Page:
Jesus first challenge comes from his own disciples, James and John. They don’t handle rejection well. James and John want to call down fire and judgment on the village’s lack of hospitality. They have apparently forgotten Jesus’ instructions that when the disciples enter a village, if they are not welcomed and received, they should simply move on and shake the dust of the village off their shoes. Jesus sharply rebukes James and John:  This is no time for them to fail to demonstrate love, peace, and forgiveness. The challenges ahead are going to be difficult enough without having to carry along resentment.

In the next episode, however, Jesus cautions those who would follow him that the road will be hard and the cost could be high. As just demonstrated in the Samaritan village, Jesus’ road will involve complete dependence on the hospitality of others (the human one has no place to lay his head), an unfailing commitment to kingdom practices (which James and John forgot), and there will be no turning back. Please, please don’t read this episode the way James and John might: sitting in judgement on these (or other) would be followers, speculating on their motives or life circumstances. The road is hard, and Jesus wants them to be prepared!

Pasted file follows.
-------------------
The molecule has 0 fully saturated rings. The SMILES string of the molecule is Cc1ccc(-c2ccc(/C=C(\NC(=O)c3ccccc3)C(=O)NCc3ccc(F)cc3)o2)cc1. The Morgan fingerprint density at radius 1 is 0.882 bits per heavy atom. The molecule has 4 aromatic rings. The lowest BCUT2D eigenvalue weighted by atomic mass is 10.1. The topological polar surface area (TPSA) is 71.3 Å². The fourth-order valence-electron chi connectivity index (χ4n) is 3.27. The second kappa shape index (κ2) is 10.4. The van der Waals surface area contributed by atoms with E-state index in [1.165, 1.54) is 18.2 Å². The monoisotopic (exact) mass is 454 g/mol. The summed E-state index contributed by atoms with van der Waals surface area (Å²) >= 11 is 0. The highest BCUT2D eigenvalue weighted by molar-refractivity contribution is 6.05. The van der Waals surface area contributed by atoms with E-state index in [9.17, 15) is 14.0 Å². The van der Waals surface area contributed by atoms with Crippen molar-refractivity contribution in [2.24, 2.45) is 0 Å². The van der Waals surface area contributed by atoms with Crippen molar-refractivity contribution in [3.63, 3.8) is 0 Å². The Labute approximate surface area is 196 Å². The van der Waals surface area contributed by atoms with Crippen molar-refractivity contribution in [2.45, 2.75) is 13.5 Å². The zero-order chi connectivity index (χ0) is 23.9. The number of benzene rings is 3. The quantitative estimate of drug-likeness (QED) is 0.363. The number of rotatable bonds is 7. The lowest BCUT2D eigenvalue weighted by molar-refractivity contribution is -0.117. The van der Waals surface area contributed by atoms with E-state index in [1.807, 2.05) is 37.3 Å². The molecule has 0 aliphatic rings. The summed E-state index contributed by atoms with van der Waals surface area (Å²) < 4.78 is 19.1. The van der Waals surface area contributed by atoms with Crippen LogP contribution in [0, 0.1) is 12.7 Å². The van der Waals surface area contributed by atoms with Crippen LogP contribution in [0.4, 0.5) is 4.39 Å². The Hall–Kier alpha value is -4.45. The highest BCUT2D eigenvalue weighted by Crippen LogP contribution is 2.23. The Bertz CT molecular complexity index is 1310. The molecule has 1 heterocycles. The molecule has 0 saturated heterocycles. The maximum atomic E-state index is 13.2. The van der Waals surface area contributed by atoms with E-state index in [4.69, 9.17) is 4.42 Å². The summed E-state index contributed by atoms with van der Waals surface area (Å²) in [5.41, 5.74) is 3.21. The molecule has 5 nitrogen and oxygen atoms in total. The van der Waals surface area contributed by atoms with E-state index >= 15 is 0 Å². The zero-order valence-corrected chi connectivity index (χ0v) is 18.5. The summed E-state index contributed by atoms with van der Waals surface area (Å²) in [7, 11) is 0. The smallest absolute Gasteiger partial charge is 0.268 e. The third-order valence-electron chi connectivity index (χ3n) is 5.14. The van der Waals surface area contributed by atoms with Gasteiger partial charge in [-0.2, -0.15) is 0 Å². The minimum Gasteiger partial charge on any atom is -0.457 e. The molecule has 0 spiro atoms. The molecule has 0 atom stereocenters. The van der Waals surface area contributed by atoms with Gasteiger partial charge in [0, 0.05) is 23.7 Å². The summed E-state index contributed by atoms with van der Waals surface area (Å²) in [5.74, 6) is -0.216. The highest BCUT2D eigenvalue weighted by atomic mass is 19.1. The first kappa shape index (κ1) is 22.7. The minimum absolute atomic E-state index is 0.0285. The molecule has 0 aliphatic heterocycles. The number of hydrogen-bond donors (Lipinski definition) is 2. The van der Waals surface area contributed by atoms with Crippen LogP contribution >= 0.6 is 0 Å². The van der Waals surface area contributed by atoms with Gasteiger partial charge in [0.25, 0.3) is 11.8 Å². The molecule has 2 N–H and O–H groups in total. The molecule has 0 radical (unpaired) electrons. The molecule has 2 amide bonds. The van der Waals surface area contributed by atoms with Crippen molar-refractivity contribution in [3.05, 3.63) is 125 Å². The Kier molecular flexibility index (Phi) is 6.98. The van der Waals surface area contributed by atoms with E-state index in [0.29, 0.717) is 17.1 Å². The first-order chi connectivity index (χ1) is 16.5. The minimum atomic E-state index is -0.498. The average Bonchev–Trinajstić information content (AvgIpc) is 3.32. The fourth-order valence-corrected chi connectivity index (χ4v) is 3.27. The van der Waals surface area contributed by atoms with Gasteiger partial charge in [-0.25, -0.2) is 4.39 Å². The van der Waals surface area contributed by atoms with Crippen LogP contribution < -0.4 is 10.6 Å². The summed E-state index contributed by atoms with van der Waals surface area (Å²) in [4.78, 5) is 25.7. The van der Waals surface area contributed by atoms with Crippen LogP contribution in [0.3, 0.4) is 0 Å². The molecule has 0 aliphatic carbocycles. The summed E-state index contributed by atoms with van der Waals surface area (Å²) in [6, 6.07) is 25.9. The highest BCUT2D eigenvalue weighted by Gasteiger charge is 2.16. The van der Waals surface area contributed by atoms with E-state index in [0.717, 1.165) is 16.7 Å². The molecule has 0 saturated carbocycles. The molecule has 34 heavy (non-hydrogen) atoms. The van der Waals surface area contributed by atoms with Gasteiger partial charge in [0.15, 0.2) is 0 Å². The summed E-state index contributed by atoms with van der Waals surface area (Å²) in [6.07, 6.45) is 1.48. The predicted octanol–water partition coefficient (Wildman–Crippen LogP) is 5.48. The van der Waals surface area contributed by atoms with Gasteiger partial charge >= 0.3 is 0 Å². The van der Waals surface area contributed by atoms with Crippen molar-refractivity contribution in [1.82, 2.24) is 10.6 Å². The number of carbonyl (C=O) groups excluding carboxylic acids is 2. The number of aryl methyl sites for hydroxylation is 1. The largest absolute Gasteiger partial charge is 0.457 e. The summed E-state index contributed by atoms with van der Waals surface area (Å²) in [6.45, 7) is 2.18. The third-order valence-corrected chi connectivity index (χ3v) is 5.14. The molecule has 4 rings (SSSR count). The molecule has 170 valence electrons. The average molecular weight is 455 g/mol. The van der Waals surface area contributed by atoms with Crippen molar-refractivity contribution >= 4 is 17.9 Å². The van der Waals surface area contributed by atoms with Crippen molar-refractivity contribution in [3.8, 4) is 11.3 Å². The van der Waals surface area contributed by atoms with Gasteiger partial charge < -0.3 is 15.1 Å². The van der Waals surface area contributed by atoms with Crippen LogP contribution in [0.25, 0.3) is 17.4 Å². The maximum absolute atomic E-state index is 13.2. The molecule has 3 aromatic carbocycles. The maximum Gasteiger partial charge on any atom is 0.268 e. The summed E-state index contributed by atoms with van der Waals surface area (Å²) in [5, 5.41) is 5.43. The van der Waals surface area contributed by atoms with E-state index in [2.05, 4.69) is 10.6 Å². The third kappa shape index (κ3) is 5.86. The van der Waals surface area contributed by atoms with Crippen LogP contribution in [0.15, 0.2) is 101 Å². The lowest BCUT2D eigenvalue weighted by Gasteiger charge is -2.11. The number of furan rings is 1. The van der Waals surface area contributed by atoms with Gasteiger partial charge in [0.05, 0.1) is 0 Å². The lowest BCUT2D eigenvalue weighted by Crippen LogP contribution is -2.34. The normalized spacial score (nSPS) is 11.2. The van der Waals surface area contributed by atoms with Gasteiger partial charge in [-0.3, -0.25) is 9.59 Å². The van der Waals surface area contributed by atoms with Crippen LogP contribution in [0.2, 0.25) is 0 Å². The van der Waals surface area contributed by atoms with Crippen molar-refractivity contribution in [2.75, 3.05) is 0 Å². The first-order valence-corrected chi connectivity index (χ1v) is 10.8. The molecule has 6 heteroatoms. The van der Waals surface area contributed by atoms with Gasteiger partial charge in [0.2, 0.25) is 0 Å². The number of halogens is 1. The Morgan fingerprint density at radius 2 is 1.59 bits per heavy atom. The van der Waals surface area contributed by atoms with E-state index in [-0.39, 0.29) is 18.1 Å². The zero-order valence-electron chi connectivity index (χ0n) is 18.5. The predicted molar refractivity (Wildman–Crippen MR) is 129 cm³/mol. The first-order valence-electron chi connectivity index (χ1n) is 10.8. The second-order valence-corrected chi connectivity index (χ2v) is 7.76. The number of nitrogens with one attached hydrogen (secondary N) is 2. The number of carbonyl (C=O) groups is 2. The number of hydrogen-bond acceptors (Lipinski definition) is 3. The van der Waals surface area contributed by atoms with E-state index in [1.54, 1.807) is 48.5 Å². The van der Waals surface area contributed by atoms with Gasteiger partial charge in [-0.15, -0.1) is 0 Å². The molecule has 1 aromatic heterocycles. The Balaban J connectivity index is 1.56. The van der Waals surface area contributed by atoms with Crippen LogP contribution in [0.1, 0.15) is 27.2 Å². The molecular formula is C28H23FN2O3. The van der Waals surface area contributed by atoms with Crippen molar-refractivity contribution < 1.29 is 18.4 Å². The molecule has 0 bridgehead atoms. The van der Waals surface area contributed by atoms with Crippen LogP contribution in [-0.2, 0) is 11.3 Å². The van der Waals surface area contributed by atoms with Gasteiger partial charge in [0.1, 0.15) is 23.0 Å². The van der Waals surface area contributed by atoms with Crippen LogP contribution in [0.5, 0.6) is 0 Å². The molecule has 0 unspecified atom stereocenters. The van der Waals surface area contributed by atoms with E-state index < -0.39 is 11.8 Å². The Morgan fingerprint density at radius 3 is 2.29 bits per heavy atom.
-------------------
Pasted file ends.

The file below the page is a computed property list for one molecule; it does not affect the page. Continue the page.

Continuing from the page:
I take great comfort in this: that Jesus knows what he is asking of us, even if we don’t fully comprehend when first we say ‘yes, I will follow you.’

In just a moment I am going to invite Ruth Doehring forward so that we can ordain and install her as an elder in the Presbyterian Church (USA) and for this congregation. We believe God called her to this ministry, but in saying so today, we are invited to hear again God’s call to each of us – to witness to and practice God’s way of peace, love and justice in this broken and often fearful world. We will pray that the holy spirit will strengthen Ruth for her ministry among us. But we will also pray that we may recognize the gifts God has given to each of us and the opportunities we have to use them for the common good. It is a hard and high calling to serve the living God.

As Ruth comes forward, I am reminded of the words:

Who, having counted the cost, would ever begin.
But who, having begun, would ever look back.